Hundreds of millions of fish in the sea, and I am still single as a Pringle. I dress nice when I meet people, my Instagram game is on fleek, and I even smile on public transportation. Yet, here I am. At this point I feel like I need to rent a billboard on a major highway and throw my phone number up there. I know I am not alone in asking the questions: what am I doing wrong? What am I missing? Why is no one responding to what I’m putting out into the world?
Marketers have the same questions when promoting their businesses. They’re projecting to the hundreds and millions of potential customers that they have an amazing product or service that their audience needs to buy. Marketers know there are consumers who want what their business offers, so why are they seeing no return on investment (ROI) for their ads? The missing link in both of these scenarios is having a target market—narrowing your audience from the big, loud world down to a certain area or psychographic and focusing efforts to elicit a larger response from that target group.
“Direct Marketers Don’t Care How Many People They Reach”
One man who understands the importance of focus in a direct marketing campaign is Seth Godin. The stuff of legend here at IWCO Direct, Seth’s blogs are often forwarded around the office and referenced in our blogs. One that popped up in an email chain recently was especially remarkable. He authored a short post condensing the large topic of target markets and marketing personalization to a remarkably small, easy-to-digest size. It read:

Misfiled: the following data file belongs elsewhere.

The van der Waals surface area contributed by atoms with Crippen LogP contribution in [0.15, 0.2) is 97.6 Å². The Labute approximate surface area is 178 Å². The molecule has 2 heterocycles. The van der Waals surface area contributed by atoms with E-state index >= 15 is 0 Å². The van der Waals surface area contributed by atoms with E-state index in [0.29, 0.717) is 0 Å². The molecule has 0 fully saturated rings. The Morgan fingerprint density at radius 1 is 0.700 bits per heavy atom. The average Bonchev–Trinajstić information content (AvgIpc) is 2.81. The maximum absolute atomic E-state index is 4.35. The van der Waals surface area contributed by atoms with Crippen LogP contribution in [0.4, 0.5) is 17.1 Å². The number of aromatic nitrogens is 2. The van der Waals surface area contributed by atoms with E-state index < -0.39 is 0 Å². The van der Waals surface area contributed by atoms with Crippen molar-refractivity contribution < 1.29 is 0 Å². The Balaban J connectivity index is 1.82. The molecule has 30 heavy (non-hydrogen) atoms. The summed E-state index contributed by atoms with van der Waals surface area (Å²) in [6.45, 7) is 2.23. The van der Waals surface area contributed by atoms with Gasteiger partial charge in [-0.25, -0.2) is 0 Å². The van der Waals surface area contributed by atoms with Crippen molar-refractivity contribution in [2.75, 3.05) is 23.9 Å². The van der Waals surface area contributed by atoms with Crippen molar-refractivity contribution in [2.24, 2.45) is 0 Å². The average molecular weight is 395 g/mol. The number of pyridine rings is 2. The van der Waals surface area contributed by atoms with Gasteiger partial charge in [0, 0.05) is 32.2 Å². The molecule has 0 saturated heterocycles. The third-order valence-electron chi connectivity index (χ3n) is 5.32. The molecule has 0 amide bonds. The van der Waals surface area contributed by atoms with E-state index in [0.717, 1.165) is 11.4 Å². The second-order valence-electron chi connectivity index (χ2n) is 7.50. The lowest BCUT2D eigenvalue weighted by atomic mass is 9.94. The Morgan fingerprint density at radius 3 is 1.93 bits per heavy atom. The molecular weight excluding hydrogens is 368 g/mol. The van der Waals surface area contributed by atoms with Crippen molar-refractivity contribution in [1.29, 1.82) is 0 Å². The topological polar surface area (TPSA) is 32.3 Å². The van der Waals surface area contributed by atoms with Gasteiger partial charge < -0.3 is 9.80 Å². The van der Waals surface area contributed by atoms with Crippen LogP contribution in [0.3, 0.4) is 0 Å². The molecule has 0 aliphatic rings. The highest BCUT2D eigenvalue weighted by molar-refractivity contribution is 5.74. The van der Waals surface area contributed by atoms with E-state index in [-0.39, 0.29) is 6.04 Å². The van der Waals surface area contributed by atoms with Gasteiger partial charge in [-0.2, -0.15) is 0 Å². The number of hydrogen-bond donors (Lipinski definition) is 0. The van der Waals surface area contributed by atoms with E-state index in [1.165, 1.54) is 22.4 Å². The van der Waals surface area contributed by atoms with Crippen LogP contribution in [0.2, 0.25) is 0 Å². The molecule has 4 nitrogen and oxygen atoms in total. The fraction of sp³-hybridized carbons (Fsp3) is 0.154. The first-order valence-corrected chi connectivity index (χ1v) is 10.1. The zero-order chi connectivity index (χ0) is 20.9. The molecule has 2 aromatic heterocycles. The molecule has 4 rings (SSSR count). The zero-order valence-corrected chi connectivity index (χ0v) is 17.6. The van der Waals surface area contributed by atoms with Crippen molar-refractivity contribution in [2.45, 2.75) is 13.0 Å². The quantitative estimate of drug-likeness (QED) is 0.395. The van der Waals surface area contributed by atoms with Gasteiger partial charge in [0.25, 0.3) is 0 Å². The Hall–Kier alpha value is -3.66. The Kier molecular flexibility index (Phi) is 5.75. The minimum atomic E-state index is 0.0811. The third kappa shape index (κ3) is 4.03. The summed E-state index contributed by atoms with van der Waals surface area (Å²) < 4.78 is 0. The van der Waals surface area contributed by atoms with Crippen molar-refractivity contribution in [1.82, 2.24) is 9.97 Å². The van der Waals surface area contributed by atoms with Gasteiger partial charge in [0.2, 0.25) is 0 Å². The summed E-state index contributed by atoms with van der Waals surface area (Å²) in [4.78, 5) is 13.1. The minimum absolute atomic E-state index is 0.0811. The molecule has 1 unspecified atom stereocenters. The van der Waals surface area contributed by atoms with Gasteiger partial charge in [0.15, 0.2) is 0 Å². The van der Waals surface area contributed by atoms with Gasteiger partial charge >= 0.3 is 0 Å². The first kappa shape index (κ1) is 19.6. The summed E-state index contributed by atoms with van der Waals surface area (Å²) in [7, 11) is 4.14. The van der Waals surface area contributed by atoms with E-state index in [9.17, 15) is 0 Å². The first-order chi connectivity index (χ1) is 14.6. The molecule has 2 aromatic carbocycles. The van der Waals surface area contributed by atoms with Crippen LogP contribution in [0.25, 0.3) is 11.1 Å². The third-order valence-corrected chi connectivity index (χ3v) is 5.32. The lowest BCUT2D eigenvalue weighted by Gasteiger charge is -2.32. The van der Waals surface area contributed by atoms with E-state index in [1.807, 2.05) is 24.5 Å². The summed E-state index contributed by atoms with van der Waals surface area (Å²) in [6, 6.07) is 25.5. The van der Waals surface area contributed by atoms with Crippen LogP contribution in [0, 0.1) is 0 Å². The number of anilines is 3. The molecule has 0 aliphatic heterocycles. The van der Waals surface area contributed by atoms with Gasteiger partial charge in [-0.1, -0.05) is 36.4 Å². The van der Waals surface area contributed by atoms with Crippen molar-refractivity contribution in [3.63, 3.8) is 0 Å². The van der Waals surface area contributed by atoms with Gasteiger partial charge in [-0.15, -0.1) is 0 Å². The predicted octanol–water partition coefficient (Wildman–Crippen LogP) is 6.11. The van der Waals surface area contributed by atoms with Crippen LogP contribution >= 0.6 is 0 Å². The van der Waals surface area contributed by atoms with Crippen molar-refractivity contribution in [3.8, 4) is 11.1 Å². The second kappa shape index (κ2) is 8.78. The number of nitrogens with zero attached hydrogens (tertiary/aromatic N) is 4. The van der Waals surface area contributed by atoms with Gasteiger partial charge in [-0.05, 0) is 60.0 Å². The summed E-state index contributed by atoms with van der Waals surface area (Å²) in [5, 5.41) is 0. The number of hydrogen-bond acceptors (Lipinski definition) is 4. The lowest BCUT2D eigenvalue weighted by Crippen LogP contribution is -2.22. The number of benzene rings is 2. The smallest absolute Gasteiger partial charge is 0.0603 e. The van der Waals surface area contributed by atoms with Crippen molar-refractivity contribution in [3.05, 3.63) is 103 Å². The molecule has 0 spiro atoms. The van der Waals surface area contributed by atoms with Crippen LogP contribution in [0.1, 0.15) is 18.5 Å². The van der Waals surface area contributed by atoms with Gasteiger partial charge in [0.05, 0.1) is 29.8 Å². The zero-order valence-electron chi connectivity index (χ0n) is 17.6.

“Direct marketers don’t care how many people they reach. They care what percentage take action. Brand marketers have trouble measuring action, so all they have to work with is reach. If you can measure, stop worrying about big numbers when it comes to reach. Run away from the Super Bowl or a billboard on the main highway. Small audiences are your friend, because small audiences are specific, and specific increases your percentage.”
He just streamlined into six sentences what my college textbooks had spent chapters trying to explain. (If only I had known I could have read this instead of 120 pages of text in a dimly lit library and gotten the same result.)
Narrowing the area and focus of a marketing campaign allows you to really zero in on what that your customer wants. This starts with the ability to tailor your message to the geographic, psychographic, demographic, and behavioral characteristics of potential consumers. That’s something you learn in a basic level business course: the theory of how to increase your ROI, not how to actually translate that into the real world.
Direct Marketing Personalization Thinks Beyond “Reach”
If you read closely, Seth references direct marketers, not brand marketers, as those who care about ROI the most. The difference between these two is small but important because that’s the difference that gives direct marketers the edge in increasing ROI percentages.
Direct marketers identify their audience and send a message directly to the potential customer via mail, email, or social platform. This single-customer targeting allows for marketing personalization to each individual. That is why personalization is the key to improving ROI—because it puts the emphasis on the individual customer, not the anonymous masses. Seth points out that brand marketers still use reach as the main measure of an ad campaign, but reach can’t tell you if you’re resonating with a potential customer or just a two-second blip on their radar.
In light of Seth’s poignant post, maybe a billboard isn’t the way I’ll solve my dating problems—clearly, there are better ways to find (and be found by) “the one.” IWCO Direct’s marketing strategy and creative services teams specialize in finding the right audience and targeting them with relevant messaging that demonstrates how your product or service meets their needs—right now. For more information on how you can increase your ROI with targeted, relevant direct marketing personalization, check out the rest of IWCO.com.
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